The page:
Why are Underground Utility Surveys Necessary?

A series of pipes running underground highlighting the importance of underground utility surveys

We often forget the world that lives beneath our feet. Though it’s not the lost city of Atlantis, it is still an important part of why we are able to live the way that we do each and every day.  Underground utility surveys help us to know exactly what lies beneath our feet.

When developers begin a project, knowing what is underground is of utmost importance. Being aware of buried infrastructure – such as pipes, cables, ducts, sewers, and drainage – ensures that projects can take place with reduced costs and maximized safety. 

What is an Underground Utility Survey? 

Underground utility surveys are similar to a typical land survey except, like the name suggests, underground. This particular survey determines the type of utility infrastructure that exists. Underground utility surveys are needed to pinpoint the exact location of utilities so that contractors can plan accordingly. 

Without an underground utility survey, you run the risk of extra planning time, an increased risk of injury, and higher costs further down the line of the project. These types of surveys allow contractors to excavate confidently without fear of what they might run into.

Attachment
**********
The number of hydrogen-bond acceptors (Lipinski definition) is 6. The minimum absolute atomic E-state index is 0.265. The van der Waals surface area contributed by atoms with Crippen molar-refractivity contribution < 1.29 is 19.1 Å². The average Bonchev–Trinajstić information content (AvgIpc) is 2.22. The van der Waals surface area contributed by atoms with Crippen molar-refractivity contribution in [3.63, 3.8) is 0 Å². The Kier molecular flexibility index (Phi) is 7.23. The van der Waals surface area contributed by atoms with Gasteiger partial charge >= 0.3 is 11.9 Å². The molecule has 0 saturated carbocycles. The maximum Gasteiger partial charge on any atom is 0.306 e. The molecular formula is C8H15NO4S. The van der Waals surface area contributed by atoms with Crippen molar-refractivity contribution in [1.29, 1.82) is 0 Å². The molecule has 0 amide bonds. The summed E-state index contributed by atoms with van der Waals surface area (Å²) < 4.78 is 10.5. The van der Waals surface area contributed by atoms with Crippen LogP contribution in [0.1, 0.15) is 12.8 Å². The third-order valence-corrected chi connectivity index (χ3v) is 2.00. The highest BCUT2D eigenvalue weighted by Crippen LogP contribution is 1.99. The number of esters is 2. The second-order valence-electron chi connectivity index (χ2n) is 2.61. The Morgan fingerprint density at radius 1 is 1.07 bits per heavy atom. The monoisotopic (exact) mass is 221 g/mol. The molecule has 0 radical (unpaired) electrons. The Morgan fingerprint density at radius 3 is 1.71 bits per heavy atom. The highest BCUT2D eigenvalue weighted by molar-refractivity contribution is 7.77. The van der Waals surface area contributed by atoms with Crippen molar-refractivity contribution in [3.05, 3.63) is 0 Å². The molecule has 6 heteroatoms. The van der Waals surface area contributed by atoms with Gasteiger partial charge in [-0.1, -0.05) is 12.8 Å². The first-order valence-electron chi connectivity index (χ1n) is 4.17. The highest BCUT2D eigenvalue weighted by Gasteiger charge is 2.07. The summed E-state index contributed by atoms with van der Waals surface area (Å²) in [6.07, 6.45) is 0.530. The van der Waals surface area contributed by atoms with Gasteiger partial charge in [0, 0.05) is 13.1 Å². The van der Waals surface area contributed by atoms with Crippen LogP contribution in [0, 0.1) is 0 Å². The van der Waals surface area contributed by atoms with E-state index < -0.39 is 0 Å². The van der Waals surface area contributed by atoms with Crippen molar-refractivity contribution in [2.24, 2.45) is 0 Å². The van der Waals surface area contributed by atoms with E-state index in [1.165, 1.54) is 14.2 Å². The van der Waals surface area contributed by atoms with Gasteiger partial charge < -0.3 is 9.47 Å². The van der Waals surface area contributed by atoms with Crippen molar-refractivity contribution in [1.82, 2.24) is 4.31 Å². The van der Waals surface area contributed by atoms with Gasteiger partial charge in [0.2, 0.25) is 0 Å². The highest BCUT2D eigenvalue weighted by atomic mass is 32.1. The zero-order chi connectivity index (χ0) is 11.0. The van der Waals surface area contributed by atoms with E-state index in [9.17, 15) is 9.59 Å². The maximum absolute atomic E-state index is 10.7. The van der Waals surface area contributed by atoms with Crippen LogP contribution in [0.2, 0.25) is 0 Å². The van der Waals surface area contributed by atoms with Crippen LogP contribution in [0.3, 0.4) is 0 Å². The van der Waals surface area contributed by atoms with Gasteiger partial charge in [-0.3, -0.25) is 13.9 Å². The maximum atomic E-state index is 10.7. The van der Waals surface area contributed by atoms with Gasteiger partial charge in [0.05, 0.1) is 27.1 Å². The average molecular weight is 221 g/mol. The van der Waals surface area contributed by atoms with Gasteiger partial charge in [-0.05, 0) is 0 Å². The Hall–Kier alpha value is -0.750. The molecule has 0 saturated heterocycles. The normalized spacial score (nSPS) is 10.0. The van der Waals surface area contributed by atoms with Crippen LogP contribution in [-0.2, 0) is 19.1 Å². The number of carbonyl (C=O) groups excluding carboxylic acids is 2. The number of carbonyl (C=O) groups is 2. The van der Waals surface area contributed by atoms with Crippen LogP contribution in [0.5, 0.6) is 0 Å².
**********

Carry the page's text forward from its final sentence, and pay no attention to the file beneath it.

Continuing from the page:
Methods of Conducting Underground Utility Surveys 

There are multiple underground utility survey methods. Radio Frequency Location (RFL) and Ground Penetration Radar (GPR) are the most popular. 

RFL technology works by tracing the signals emitted by metal targets beneath the ground. It has two modes – passive and active. This method is used to determine the position and depth of the target and is most commonly used for collecting information on metallic fuel, vents, water pipes, electricity cables, telecommunication cables, and TV cables. 

GPR technology is used to locate objects that are of a different material to the surrounding environment. This method isn’t as exact as RFL, but is useful for finding the location of objects that are not metal. This method is used to detect objects such as fiber optic cables, plastic gas, concrete, cable, non-metal vents, and water pipes, and any forms of clay pipes. 

Are you starting a new project and need to know what utilities are underground? Give EDG a call and let us help!